My legs had finally had enough. The first week cycling around the mountains had been a nasty re-start for the thighs after my long break but instead of resting them I’d hiked up to the summit of Ben Lomond and cycled over the Crown Range. They felt flimsy leaving Wanaka but I pushed on towards the coast.
The scenery did a good job of distracting me. The road was cut into the hillside by long lakes and although it was still cold the snow had been melted away.
It took me a couple of days to reach the West Coast. By the time I reached the Tasman Sea the weather had turned for the worse and I’d caught a cold. It wasn’t surprising considering the amount of time I’d spent shivering in my tent trying to get warm after long days cycling in the cold rain. Unfortunately, I didn’t have time to rest up…
When I left Melbourne to fly over to Christchurch I was initially denied boarding because I didn’t have an onward ticket from New Zealand. I had no idea I needed that in advance to enter visa free. I had a stressful half an hour to buy an onward flight on the airport’s useless WiFi if they were going to let me on the plane. The problem was, I had no idea when or where I wanted to fly from! I was forced to act fast and so I bought a ticket to San Francisco from Wellington in a month’s time. After a relaxing few days in Christchurch and a slow start out of Invercargil it was now daunting on me how much ground I had to cover to catch my flight from the North Island. The days were short and the roads exhausting, so it was hard to cover that much distance everyday. I’d make the flight but there was no time to pause and feel sorry for myself even if I was a little ill. So, onward I pedalled…
That night I camped on the beach. I was miles from anywhere but still I had company. Enter the sandflies!
I have never been in New Zealand in summer but I reckon the best thing about winter here is the lack off sandflies. Cyclists and other tourists warned me of the ‘hellish’ insects and told me to buy strong repellent as soon as I arrived in the country. Until I arrived on the West Coast I wasn’t even sure what a sandfly was. I’d seen a few of them on my clothes before but as I’m always layered up in the cold there is nothing for them to bite. Here on the beach, however, there were zillions. And they were hungry.
I was mildly curious when I got the first bite. Not so much by the second and certainly not after an itchy half dozen. They are smaller and far cheekier than mosquitoes, desperate to get a sneaky nip in wherever they can. I couldn’t keep them out of my food either, so I turned my headtorch off while eating dinner. I didn’t want to see how many flies I was eating with my pasta. A little ‘added texture’ never hurts, I suppose…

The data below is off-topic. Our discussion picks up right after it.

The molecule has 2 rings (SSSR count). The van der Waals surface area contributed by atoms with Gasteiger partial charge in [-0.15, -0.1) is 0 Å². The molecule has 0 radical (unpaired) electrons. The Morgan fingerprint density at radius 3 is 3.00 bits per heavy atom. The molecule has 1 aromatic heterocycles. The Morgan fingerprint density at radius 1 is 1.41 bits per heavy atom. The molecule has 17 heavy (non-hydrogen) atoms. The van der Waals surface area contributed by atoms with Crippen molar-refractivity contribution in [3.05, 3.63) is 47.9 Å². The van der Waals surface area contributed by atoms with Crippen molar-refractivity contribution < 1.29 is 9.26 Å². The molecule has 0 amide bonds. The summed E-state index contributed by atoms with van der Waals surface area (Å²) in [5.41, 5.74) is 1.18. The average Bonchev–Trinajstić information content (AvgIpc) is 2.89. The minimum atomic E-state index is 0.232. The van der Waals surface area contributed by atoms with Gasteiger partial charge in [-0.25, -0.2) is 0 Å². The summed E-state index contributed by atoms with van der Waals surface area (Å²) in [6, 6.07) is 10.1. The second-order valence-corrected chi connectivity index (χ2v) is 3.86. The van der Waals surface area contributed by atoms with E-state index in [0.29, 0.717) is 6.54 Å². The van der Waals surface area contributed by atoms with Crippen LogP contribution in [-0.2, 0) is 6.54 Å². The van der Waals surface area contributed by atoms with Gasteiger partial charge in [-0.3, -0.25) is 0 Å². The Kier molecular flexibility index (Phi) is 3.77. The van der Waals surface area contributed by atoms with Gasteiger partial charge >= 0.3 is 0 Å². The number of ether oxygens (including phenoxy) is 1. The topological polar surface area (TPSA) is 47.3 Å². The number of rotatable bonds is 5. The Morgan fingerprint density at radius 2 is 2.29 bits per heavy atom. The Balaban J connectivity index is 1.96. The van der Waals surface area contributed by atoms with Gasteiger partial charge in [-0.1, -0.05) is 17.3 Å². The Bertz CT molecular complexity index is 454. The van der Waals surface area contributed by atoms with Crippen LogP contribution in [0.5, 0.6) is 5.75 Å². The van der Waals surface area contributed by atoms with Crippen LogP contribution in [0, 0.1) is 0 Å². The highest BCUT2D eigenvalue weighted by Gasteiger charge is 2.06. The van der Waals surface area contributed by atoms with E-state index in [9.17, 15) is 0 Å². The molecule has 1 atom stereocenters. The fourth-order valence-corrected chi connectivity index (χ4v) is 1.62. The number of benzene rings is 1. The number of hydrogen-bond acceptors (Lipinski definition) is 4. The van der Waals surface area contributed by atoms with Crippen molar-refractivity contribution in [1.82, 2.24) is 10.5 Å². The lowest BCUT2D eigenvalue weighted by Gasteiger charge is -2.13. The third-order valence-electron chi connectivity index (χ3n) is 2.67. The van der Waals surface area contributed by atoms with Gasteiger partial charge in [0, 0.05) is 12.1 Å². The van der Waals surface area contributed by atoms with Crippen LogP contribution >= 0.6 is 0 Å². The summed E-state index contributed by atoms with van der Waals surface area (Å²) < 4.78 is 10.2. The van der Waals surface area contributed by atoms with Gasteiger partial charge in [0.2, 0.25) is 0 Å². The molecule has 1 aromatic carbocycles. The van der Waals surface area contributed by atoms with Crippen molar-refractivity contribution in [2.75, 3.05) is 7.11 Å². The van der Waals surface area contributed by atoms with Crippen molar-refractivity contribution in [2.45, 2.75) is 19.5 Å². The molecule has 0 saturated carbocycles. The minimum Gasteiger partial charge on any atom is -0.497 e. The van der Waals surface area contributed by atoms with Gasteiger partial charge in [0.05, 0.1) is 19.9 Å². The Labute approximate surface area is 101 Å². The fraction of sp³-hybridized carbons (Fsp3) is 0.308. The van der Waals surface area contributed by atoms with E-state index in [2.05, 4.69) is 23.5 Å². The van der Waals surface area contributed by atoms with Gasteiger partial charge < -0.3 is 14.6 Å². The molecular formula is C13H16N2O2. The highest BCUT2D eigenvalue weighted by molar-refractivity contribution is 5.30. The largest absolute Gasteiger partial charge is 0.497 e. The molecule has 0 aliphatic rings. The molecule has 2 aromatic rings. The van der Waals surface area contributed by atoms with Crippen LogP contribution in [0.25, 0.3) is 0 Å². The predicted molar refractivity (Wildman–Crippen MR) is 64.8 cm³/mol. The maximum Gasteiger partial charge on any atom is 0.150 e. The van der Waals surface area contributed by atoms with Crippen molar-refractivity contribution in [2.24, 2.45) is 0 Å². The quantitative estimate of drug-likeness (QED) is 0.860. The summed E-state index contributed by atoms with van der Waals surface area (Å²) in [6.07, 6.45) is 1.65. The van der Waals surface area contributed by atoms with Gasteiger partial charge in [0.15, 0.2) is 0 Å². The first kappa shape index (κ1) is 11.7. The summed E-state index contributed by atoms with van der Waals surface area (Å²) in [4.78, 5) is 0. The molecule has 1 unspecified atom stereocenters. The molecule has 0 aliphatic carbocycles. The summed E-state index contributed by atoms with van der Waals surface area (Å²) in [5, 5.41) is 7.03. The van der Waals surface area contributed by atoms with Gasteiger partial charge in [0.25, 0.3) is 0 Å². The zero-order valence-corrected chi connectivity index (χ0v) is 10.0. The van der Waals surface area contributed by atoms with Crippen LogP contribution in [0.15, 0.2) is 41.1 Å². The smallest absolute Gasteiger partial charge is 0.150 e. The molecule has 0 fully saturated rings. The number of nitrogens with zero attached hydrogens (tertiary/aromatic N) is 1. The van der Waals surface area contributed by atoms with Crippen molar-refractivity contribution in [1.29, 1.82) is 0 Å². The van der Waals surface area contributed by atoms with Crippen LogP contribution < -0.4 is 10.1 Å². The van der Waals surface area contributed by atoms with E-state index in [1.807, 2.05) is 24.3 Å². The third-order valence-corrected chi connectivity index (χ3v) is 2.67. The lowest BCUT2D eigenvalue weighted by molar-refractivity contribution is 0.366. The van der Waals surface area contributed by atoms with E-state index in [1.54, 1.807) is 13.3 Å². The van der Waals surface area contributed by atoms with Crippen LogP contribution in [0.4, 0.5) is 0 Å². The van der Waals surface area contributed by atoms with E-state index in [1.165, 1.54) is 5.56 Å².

I have been through too much to let a little cold stop me but it was still tiring. Everyday it rained and I always felt cold, so it was impossible to shake the illness. Fortunately the clouds receded to a drizzle when I reached Fox Glacier so I could actually get my camera out for the first time ever seeing a glacier!
In recent years the glacier has receded quite a bit, meaning I had to cycle further up hill and hike even further to catch a glimpse of the great ‘wall of ice’. Cheers for the inconvenience, global warming. Nevertheless – it was a formidable sight.
I was soaked through by the time I reached Franz Joseph. I accepted defeat, checked into a backpackers’ hostel and crawled into bed with a mug of tea. It had rained all day. All night I heard the patter of raindrops against the window and in the morning it was still going. Stubbornly I still headed over to the Franz Joseph Glacier but it was a waste of time. I hiked for 90 minutes in the pouring rain and could barely make out the ice between the low clouds. There were some incredible days in New Zealand but plenty of miserable ones too. That was one of those days as I pedalled in the rain all day long.
I was relieved that night to find a sheltered picnic area by lake Ianthe where I could pitch my tent under cover. Nothing could have made me happier. I’m a simple soul these days.
The following morning was my 25th birthday. I woke up and the sun was finally back out. I had breakfast looking out over the lake and cycled with a tailwind all day. What a treat! That was all I had wished for on this birthday.
I left London when I was 22. I turned 23 in Turkey. That morning I woke up camped in a petrol station, where the Kurdish family who owned the place had invited me in for dinner and tea before waving me off towards Ankara. I turned 24 in Myanmar, ending that night in a monastery where two old (and rather confused) monks let me rest the night. I spent my 25th birthday on my own but I had sunshine and beautiful scenery with me. I can’t think of prettier place to have ended my first quarter century on this planet.
The temperature was 14C degrees – the warmest I’ve had in NZ. Positively roasting! I treated myself to fish ‘n’ chips for lunch in Hokitika and was only mildly irritated by the fact I was charged 60 cent for vinegar. Honestly… how can you charge for vinegar in a chippy!?
I ended the day in a hostel in Greymouth. After a two teetotal birthdays I thought I deserved a bottle of red with a frozen pizza for dinner. The woman in the supermarket refused to accept my British drivers’ licence and said I needed my passport. That time I was more than a little irritated. We have the same Queen – surely that counts for something? I complained and asked her if I was getting a bottle of wine or boarding an aeroplane, before remembering that I did in fact have my passport with me. Whoops. At least I was more polite to her than the woman who had asked me for my ID when I tried to buy a beer in Tuatapere. She’d looked at the card for a long minute before handing it back to me saying ‘we can’t accept it if it doesn’t have a date on it’, to which I replied ‘you see those 6 numbers in the middle? I think you’ll find that’s my date of birth. Sometimes people remove the first half of the year, but you can probably guess which century I was born…’